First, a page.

The RDX isn’t particularly light or heavy for its size, with a curb weight of 3,783 pounds in base front-drive trim, or 4,068 lb as an AWD Advance. Acura doesn’t publish acceleration times, but the gutsy sounds and moves of the RDX suggest a 7-second 0-60 mph range. Honda’s been talking future S-Type and turbocharged V-6 models, so we wonder openly about how much power this capable chassis could handle.

All-wheel drive is an option, and it can route 70 percent of the torque to the rear. Torque vectoring across the rear splits power left to right, up to 100 percent, to improve handling even more. While we’re spitting out numbers, the RDX sports 8.2 inches of ground clearance, but clearly isn’t intended for off-roading of the Baja-bounding variety.

Integrated Dynamics Control is one detail lifted from the NSX. It spins the RDX from Comfort to Sport and Sport+ modes, which tells the drivetrain to calm down or get amped up, from steering to throttle to adaptive shocks when they’re fitted. A Snow mode modulates everything down a half-step for more predictable behavior. When it’s tweaked to the more responsive programmed modes, the turbo-4 in the RDX delivers a swift gust of torque, thanks to a transmission with a low first gear and nine more to choose from there.

Ride and handling are one of the RDX’s bright spots, particularly on cars fitted with driver-selectable shocks. The suspension uses front MacPherson struts, and a five-link independent rear. It has a wider track this year, up to 1.3 inches wider at rear, larger wheels and tires (235/55-19 all-seasons on base versions, or 255/40-20 all seasons on all others). Acura also fits hydraulic front bushings to isolate the suspension, as Hodna does on some Civics.
The combination of lighter and stronger pieces, wider track, and a new body gives the 2019 RDX a stronger sense of self. There’s a confidence in its relaxed roadholding that’s very on point, without aping Euro-utes too strongly.

With the available driver-selectable dampers, the RDX is quick-footed without being too firm, even with 20-inch wheels. There’s a rational level of body lean, and it has an absorbent ride. Even on the base suspension, it takes an unruffled set, and only gently thumps over potholes and road seams. Dual-pinion electric power steering doesn’t get too leaden when it’s dialed into Sport+ mode, either, and it tracks well over rough pavement.

The brakes on our early tester had a firm pedal without a lot of travel, though.

Comfort & Quality
The RDX has a more spacious second-row seat, and grippy 16-way chairs in top models, but needs more back-bench support.

The 2019 Acura RDX tackles one of its bigger compact-crossover deficiencies this year. A new architecture gives it more stretch-out room in the back seat, which it delivers.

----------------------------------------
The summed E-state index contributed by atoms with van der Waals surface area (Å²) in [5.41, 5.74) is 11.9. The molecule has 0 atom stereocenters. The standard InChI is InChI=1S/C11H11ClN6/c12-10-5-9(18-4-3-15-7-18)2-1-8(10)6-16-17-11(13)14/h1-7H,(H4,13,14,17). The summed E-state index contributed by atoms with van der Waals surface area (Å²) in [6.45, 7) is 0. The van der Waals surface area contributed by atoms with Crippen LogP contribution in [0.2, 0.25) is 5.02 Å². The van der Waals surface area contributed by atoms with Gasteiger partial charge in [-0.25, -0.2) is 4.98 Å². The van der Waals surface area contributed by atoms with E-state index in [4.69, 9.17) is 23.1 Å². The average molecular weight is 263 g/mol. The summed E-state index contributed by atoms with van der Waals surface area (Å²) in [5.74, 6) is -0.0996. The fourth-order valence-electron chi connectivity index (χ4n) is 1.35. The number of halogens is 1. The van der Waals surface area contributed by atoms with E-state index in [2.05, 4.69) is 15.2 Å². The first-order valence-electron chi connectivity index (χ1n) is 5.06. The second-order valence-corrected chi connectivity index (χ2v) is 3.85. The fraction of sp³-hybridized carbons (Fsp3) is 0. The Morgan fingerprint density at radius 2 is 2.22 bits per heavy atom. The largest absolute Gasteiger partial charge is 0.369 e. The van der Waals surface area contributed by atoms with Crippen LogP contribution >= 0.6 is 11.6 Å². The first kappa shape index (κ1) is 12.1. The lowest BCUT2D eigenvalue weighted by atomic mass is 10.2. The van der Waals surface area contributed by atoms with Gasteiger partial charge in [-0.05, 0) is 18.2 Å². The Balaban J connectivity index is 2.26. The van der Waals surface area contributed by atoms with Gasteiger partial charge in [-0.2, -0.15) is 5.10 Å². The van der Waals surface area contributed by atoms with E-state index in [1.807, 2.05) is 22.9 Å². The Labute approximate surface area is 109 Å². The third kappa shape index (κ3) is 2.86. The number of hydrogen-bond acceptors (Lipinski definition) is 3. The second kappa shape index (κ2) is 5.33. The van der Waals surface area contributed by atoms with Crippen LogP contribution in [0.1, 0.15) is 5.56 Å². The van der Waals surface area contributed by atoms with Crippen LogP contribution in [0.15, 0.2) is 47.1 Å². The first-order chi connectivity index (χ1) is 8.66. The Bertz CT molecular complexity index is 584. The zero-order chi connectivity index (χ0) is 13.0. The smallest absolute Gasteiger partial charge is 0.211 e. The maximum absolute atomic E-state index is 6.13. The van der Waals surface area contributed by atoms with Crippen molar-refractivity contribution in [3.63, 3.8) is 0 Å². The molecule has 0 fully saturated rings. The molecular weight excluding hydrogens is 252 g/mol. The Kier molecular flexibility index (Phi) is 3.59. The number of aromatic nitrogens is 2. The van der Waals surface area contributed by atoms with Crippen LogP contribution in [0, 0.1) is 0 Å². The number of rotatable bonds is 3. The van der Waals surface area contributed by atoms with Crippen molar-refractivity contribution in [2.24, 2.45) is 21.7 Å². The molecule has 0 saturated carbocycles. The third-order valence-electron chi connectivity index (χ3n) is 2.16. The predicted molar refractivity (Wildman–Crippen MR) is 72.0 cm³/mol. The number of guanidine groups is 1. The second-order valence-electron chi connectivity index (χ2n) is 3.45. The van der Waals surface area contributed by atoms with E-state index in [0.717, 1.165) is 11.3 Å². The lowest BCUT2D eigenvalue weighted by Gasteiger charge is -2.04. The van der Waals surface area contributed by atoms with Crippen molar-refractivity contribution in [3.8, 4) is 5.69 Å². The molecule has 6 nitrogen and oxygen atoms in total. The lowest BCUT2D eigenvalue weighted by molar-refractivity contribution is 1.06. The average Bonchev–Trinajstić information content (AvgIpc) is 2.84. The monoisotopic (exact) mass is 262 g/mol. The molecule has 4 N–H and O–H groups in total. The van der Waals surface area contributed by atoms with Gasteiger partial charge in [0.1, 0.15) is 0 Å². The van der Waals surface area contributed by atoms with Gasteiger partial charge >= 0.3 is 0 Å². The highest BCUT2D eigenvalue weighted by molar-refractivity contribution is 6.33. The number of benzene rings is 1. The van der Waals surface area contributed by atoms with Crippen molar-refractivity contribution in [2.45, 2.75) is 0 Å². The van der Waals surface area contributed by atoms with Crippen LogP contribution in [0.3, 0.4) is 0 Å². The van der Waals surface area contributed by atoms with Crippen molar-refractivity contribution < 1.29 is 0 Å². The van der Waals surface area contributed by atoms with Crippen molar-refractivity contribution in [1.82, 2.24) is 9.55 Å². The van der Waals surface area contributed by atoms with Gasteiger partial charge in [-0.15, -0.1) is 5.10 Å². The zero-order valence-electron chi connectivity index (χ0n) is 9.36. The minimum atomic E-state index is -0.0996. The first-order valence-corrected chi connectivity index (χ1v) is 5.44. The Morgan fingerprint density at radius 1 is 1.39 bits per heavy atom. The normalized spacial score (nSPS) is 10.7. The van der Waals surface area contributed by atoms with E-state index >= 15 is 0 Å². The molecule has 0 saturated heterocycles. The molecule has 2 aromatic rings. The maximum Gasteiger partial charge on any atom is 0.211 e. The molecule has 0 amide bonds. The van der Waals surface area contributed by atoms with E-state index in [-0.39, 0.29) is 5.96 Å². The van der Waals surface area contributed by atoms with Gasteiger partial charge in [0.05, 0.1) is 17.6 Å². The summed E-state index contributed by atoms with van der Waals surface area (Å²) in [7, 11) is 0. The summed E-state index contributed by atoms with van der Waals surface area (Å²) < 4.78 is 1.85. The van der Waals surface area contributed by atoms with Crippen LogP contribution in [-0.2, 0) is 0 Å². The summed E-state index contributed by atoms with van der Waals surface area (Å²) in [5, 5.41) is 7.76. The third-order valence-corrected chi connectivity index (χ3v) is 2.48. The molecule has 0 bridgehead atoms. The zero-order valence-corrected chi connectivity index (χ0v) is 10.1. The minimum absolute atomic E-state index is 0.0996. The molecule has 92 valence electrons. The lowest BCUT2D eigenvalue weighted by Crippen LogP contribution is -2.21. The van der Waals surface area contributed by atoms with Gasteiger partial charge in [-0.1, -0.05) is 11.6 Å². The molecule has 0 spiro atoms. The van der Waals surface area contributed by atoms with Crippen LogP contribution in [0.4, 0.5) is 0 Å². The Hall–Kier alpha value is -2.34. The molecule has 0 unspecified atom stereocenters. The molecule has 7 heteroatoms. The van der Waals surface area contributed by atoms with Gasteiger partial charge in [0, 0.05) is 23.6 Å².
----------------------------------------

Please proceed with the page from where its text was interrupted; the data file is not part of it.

The rear seats themselves could use a tweak or two. As a result, it’s a 6 out of 10 here. 

With the 2019 RDX, Acura has adopted a new Acura-exclusive architecture (for now, at least) that swells external and internal dimensions. Call it a blessing, since the RDX has long been one of the smaller vehicles in its niche.

The 2019 edition sits 186.8 overall, and rides on a 108.3-inch wheelbase, much closer to its compact European rivals. The wheelbase is up by 2.6 inches, which isn’t as noticeable in the front seats. There, the base chairs come with a dozen or more adjustments, sit relatively high for a good command seating position, and offer swell support, especially at the midsection.

The 16-way seats on top models are well worth their increase. With Audi-style adjustment controls and power-snugging side bolsters, they pocket the upper body like a baseball mitt.

Storage space washes over the cabin, with a big smartphone bin ahead of the shifter, deep pockets molded into the doors, and an iPad-sized bin under the center console. We’re not generally fans of those ankle-level cubbies, since they’re fussy to stuff full from the side, but space is space, and the RDX’s stylish dash earns the pass.

The RDX’s back seat could use more work. It has fine knee room-enough for 6-footers to sit behind 6-footers-and huge toe space, big enough for boots. Head room is ample, too. It’s the flat, low bottom cushion that needs more shape. It’s shy on leg support for bigger passengers, and the seatback doesn’t recline, though its seatback angle proved napworthy on our long driving day.

The rear seats fold flat to expand the 29.5-cubic-foot cargo hold to 58.9 cubic feet. Acura moved the spare tire under the rear of the car, so the RDX has an additional 1.7-cubic-foot compartment below its carpeted deck, enough for a backpack and supplies that should remain hidden from public view, which in our view is any chocolate with more than 72 percent cacao content.